George Livesey

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George Livesey
Sir George Livesey plaque

Sir George Thomas Livesey (8 April 1834 – 4 October 1908) was a British engineer, industrialist and philanthropist. He was the chairman of the South Metropolitan Gas Company, inheriting the business from his father Thomas.[1] Gas Engineering and Management refers to him as an "eminent" figure in engineering,[2] and a blue plaque dedicated to him describes him as "one of Southwark's greatest industrialists".[3]


Livesey was born at Canonbury Terrace, Islington, London, first of the three recorded children of Thomas Livesey (1807–1871) and Ellen Livesey (born Ellen Hawes, 1806–1886).[4] His father accepted a position with the company which became the South Metropolitan Gas Company in 1839. The Livesey family had a home near the company; Livesey and his brother, Frank, grew up with a familiarity with the company and its gas works.[5]

In 1848, he joined the South Metropolitan Gas Company, working as an assistant to his father. He was promoted to "General Manager" in 1857 and to "Engineer" in 1862.[4] Following his father's death in 1871, he resigned from his position as a company employee, and shortly afterwards was elected company secretary by shareholders.[6] Livesey held the two positions from the time of his father's death until 1882, when his brother, Frank, succeeded him as the company's chief engineer.[5] In 1885, he became chairman of the board.[7] He was instrumental in introducing a plan for sharing the profits of his company with the employees.[7] His innovative design of the water sealed holder brought him accolades.[1]

He worked as an engineer at the Tynemouth Gas Company, and consulting engineer to the Coventry Gas Company, the Aldershot Gas Company and others. He founded the Camberwell Public Library, No. 1 on Old Kent Road in 1890; the library became the Livesey Museum for Children in 1974, which existed until its closure by Southwark Council on 1 March 2008.[4][8] Livesey served as president of the British Association of Gas Engineers in 1874. Along with others, he seceded from that organization to establish the Incorporated Institution of Gas Engineers but when the two organizations amalgamated, Livesey became an honorary member of the Amalgamated Society—the Institution of Gas Engineers.[9] Knighted in 1902,[1] he was elected a Member of Council of the Institution of Civil Engineers in 1906.[10]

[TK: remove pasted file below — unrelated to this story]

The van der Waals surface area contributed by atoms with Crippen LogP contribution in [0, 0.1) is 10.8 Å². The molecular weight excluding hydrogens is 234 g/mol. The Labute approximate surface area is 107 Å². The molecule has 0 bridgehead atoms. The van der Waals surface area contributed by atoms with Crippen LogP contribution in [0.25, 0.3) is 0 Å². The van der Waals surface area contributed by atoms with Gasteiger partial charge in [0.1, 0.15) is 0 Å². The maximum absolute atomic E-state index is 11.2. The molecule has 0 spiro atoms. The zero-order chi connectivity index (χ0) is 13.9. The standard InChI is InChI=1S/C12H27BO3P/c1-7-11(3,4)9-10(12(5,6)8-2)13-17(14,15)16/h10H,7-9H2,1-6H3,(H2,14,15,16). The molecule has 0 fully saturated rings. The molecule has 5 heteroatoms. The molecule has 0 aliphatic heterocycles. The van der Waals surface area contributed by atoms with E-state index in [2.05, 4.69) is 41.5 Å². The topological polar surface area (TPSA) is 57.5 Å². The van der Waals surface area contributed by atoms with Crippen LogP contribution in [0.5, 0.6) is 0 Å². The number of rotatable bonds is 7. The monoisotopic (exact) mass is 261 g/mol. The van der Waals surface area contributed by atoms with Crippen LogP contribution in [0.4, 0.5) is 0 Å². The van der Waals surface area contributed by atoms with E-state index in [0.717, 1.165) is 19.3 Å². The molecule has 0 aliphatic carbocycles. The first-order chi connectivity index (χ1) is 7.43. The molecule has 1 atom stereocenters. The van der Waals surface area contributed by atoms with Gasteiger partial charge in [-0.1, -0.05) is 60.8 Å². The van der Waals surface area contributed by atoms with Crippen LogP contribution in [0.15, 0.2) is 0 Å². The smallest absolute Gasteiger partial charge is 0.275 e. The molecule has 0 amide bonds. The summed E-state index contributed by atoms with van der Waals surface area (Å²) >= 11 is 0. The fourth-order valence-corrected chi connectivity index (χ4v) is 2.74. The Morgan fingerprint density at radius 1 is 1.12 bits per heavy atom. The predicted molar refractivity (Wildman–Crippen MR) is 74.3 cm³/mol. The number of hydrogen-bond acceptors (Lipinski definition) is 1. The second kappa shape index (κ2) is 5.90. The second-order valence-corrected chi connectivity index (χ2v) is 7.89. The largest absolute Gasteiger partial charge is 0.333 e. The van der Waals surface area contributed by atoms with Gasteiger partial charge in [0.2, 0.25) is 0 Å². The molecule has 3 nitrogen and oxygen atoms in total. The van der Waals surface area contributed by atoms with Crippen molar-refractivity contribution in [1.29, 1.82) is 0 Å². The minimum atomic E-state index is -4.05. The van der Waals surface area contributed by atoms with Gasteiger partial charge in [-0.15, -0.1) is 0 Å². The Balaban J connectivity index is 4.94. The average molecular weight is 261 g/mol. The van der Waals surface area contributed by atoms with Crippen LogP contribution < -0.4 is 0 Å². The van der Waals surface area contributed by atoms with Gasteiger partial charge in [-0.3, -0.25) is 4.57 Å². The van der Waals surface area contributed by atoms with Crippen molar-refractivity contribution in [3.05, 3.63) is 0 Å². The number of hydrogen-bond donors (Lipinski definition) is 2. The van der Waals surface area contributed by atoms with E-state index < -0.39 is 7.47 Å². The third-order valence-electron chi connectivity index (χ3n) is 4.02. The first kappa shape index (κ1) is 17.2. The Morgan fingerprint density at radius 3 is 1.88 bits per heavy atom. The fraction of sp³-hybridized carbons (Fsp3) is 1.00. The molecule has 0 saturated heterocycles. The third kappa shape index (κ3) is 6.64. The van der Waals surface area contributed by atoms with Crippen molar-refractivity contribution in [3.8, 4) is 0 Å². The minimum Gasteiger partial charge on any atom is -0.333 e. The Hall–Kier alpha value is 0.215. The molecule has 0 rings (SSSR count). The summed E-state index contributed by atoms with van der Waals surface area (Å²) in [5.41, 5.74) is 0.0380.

Livesey gives his name to the Livesey Hall War Memorial. He married on 13 October 1859 at the church of St. Mary Magdalen, Peckham, to Harriet, the daughter of George Howard, a tallow chandler.[11] While the couple had no children, Livesey taught Sunday school at Christ Church for many years. When he was younger, Livesey often played lively games of football and cricket at The Crystal Palace with the young boys from his Bible studies class.[12] Livesey also donated land for a public recreation area near Old Kent Road.[4] Livesey died of cancer 4 October 1908 and is buried at Nunhead Cemetery.[13][14][1][4] In his memory, the gas industry established a Livesey professorship at the University of Leeds in the Department of Coal Gas and Fuel Industries. It is now known as the Department of Fuel and Energy.[15][16]


  1. ^ a b c d Beasley, John D. (30 May 2010). Origin of Placenames in Peckham & Nunhead. Amberley Publishing Limited. p. 86. ISBN 978-1-4456-2984-1.
  2. ^ Gas Engineering and Management. Institution of Gas Engineers. 1981. p. 235.
  3. ^ "Organisation – London Borough of Southwark".
  4. ^ a b c d e Francis Goodall (2004). "Livesey, Sir George Thomas (1834–1908), gas engineer and industrialist..." Oxford Dictionary of National Biography(subscription or UK public library membership required). Oxford University Press. Retrieved 11 August 2015. External link in |work= (help)
  5. ^ a b Institution of Gas Engineers 1908, p. 348.
  6. ^ Layton 1920, pp. 36–37.
  7. ^ a b Layton 1920, p. 40.
  8. ^ "Livesey Building FAQs". Southwark Council. Retrieved 12 August 2015. (PDF)
  9. ^ J.G. Hammond & Company 1908, p. 590.
  10. ^ "George Thomas Livesey". Graces Guide. Retrieved 11 August 2015.
  11. ^ London Metropolitan Archives P73/MMG/13, p. 129
  12. ^ South Metropolitan Gas Company 1908, pp. 21–23.
  13. ^ South Metropolitan Gas Company 1908, p. 284.
  14. ^ South Metropolitan Gas Company 1908, p. 4.
  15. ^ "Chemical Engineering at Leeds". Nature. 150: 53. 11 July 1942. doi:10.1038/150053b0. Retrieved 12 August 2015.
  16. ^ "Obituary-Graham Dixon-Lewis". University of Leeds. 5 August 2010. Retrieved 12 August 2015.


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